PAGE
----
A Machine Learning Approach to Characterizing Uncertainty in Interpolated Bathymetric Datasets

TitleA Machine Learning Approach to Characterizing Uncertainty in Interpolated Bathymetric Datasets
Publication TypeConference Abstract
AuthorsAdediran, E, Lowell, K, Kastrisios, C
Conference Name2023 US Hydro Conference
Conference LocationMobile, AL
Conference DatesMarch 13-17
Keywordsinterpolated bathymetry, Machine Learning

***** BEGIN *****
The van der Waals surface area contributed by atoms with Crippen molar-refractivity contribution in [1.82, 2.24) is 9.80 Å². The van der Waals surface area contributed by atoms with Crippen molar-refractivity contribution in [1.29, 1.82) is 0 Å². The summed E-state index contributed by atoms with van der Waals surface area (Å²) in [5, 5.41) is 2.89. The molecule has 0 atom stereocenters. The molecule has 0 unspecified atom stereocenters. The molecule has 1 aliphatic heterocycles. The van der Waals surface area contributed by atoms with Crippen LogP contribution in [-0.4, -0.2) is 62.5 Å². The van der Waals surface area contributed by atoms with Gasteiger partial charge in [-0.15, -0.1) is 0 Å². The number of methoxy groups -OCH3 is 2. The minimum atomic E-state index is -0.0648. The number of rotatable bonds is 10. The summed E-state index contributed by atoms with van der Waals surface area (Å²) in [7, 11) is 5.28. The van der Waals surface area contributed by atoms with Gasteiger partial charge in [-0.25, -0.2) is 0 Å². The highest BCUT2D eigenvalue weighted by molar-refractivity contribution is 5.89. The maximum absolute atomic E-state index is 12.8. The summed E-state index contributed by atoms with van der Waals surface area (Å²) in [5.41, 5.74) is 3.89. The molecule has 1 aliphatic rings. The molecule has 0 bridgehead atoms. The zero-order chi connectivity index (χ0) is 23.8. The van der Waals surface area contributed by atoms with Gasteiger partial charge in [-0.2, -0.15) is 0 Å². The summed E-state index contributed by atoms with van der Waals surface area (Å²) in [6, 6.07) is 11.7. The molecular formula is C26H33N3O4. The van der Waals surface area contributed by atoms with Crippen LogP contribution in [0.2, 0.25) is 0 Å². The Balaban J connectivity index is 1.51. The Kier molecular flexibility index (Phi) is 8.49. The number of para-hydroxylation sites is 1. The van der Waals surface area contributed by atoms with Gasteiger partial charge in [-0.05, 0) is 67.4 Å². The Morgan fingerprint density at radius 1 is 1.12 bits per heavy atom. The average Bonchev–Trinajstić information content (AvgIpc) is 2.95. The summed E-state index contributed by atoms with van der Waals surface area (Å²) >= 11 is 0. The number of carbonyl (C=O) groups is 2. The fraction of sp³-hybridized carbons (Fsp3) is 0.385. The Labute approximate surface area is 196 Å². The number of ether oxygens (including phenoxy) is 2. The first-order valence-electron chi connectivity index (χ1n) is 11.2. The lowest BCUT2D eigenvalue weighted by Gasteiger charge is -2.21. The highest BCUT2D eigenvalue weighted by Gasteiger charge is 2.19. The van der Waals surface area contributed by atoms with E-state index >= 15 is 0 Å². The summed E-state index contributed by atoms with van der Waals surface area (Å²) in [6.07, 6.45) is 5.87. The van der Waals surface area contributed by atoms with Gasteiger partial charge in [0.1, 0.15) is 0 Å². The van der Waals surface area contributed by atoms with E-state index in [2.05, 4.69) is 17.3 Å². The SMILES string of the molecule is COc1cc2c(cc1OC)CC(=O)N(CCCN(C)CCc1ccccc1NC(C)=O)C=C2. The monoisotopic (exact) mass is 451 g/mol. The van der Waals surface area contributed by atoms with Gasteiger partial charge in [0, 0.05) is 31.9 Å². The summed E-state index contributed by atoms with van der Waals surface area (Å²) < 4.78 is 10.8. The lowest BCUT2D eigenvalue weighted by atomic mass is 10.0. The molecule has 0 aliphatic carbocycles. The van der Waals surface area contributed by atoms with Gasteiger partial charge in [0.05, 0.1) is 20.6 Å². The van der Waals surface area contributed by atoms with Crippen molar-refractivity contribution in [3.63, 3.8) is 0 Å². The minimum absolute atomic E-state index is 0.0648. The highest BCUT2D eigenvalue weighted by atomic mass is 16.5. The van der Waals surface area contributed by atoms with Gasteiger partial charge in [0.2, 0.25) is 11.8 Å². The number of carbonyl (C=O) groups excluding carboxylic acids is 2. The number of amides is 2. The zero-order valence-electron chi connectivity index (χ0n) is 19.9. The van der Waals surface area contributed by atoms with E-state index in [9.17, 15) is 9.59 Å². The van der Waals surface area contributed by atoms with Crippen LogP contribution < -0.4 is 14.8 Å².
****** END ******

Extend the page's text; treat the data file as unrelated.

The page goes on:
The oceans are truly Earth’s last great unknown. With about 75% of the world's ocean and 53% of the U.S. ocean, coastal, and Great Lakes waters unmapped, interpolation across large distances is typically required among sparse bathymetric datasets/measurements in order to fill the data gaps and create a definitive model of the seafloor. As with any scientific measurement, the uncertainty that comes with bathymetry is important, but particularly for the application of nautical charting and navigational safety, it is crucial as it can be one of the factors of maritime accidents. The widespread use of digital bathymetric models developed using interpolation methods across numerous disciplines in the academic, government, and private sectors are on the increase with little or no accompanying estimates of the uncertainty inherent in the models. This calls for additional work to bolster the existing ones in this area of research in ocean mapping as the significance of estimating uncertainty in these models ranges from academically and commercially beneficial to potentially lifesaving. Hence, this work will present a novel machine learning approach to estimating and characterizing the uncertainties in bathymetric models given different datasets combinations, qualities, and seafloor morphologies to better quantify the estimate of interpolation uncertainty. Our ongoing investigation is evaluating the performance of deterministic and stochastic interpolation techniques on different testbeds with different datasets in the U.S. This effort is targeted at determining an optimal interpolation method that is fit for purpose and provides the best estimate of uncertainty based on different data combinations, qualities, and seafloor morphologies in operational settings. An optimal interpolation method in the context of this work is one that meets the application requirements (for example preserves shallow depths and does not overestimate depth for nautical charting and safety of navigation; preserves morphology for modeling applications, etc.) while still providing the best estimate of uncertainty. Beyond the broader impact of better filling the bathymetric gaps, the findings of this work are expected to help the hydrospatial community confidently choose a situation-specific – i.e., based on location, depth, data characteristics, morphologies – optimal interpolation method. Consequently, the eventual benefits will be enhancing nautical chart accuracy, hydrographic survey planning, and improving National Oceanic and Atmospheric Administration (NOAA) data-driven projects such as the National Bathymetric Source, Hydrographic Health Modelling, Precision Navigation, etc.